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Charities Living the Amsterdam High-Life

When you donate some of your hard-earned Euros to charity, it is natural to presume that they will soon be judiciously applied to where they can do the most good.

You might fondly imagine, for instance, that your kind gift to Greenpeace is going to end up contributing towards the cost of air-lifting polar bears from melting icebergs or, at least, buying some woolly hats for penguins.

Equally, you might presume that giving money to The AIDS Fund would result in a few more condoms finding their way between statistically appropriate genitals. The truth, sadly, may not be quite so emotionally rewarding for generous donors.

An investigation by the national newspaper Algemeen Dagblad has revealed that, far from a steely determination to squeeze every last possible drop of value from each donated cent, many major Dutch charities are blowing fortunes on lavish expenditures that appear to bear little relation to their supposed missions.

For example, in this Internet age, you may presume there is little need for charities to rent impressive offices in premium locations – after all, they are not petrochemical corporations or expensive legal firms. Surely, more than any other type of organization, it is not only acceptable but downright re-assuring for a charity to operate from budget offices in an unglamorous backstreet.

We could go even further and suggest that, in a country with as fast and as reliable a train network as The Netherlands, it would make even more sense for charities to avoid Amsterdam, where the recent overflow from the London property market of money fleeing China, the Middle-East and Russia has resulted in sky-high rents and record property prices.

Why not place their headquarters in one of the country’s many smaller but equally vibrant cities? Surely that would make greater financial sense for the lowly paid but deeply committed people who, we imagine, work for these charities.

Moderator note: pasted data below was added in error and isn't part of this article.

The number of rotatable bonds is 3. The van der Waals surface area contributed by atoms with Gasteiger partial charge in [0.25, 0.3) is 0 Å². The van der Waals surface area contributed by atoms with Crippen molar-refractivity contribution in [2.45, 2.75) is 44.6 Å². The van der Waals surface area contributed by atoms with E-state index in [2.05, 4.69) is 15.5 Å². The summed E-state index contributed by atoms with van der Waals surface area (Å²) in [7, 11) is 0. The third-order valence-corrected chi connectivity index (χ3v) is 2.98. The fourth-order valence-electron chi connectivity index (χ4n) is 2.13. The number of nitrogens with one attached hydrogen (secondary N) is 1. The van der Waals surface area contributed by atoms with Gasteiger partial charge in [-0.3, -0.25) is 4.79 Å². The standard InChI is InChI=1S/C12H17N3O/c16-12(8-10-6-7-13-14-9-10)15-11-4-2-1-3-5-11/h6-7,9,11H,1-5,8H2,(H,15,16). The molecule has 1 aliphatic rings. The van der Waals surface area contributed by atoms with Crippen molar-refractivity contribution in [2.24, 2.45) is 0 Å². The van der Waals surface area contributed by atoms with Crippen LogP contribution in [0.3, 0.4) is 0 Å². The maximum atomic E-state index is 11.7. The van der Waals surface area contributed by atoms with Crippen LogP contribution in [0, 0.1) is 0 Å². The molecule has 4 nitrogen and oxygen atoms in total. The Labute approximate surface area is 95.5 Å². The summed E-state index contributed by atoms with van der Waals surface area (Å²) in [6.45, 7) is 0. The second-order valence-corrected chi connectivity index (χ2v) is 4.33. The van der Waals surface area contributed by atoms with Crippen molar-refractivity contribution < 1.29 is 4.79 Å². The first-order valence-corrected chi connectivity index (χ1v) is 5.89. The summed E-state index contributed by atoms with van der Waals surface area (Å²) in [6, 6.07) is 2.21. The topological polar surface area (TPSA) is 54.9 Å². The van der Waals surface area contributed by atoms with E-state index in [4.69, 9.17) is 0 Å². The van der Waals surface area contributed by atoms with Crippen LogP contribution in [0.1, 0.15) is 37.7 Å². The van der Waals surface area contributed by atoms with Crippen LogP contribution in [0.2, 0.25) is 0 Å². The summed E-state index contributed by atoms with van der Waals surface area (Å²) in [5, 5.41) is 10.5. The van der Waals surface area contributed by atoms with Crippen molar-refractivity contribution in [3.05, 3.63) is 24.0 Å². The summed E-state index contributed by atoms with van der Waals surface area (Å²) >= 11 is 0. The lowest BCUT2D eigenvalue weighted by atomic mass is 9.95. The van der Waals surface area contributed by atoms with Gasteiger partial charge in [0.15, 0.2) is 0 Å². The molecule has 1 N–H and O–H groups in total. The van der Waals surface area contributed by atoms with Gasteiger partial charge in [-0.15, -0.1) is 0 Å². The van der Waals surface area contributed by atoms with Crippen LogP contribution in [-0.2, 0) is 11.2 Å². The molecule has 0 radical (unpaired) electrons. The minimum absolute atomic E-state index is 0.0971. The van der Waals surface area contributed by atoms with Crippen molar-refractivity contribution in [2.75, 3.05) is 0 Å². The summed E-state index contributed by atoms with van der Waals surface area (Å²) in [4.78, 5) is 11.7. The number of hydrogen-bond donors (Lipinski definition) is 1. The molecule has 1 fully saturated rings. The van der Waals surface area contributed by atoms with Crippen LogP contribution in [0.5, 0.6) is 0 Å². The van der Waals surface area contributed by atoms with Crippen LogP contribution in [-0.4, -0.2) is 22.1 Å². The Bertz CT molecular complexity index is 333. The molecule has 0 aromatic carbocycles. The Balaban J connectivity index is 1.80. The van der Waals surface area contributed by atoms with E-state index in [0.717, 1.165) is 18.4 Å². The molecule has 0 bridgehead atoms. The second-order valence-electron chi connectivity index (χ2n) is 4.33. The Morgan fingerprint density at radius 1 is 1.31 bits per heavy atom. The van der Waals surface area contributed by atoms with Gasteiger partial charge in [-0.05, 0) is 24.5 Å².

As is so often the case, our imaginations are wildly off the mark. The Algemeen Dagblad’s investigation dug up the grubby truth that many of these “non-profits” are sparing no expense when it comes to providing themselves with top-notch office environments, in close proximity to the finest dining and most fashionable night-life that The Netherlands has to offer.

For instance, our polar bear-saving friends in Greenpeace spent €500,000 to acquire and, then, a further €200,000 to refurbish a trendy office on Amsterdam’s IJ waterfront. They are not alone: as you stroll the city’s fashionable canal areas, you will see many other plush offices in converted canal mansions now occupied by charities, including Amnesty and Humans Right Watch.

The rents there, in the historical heart of the city center, are around €200 per square meter, as opposed to €100 per square meter in a perfectly good business district a few miles down the road. A praise-worthy example of such thrift is the charity War Child who pay €93 per square meter for their offices in the Zuidoost district.

Perhaps the most flagrant example is The AIDS Fund who spend €230,000 renting not one but two offices in the canal district, one on the Keizersgracht and one on the Herengracht. It would take an AIDS virus less than seven minutes to cycle between the two offices.

In response to this scandalous and embarrassing situation, local business leaders Wendy and Robert Monroe, the owners of AmsterdamEscape, Amsterdam’s first online vacation rentals company, have launched an emergency outreach program, offering to relocate charities to less ostentatious but far cheaper facilities in Eindhoven.

AmsterdamEscape will then generously convert those beautiful Amsterdam canal offices into comfy tourist apartments, generating a healthy, continuous flow of cash that will fund a unique new project to refurbish and retrain Syrian war children to deliver condoms to the polar bears who need them most.

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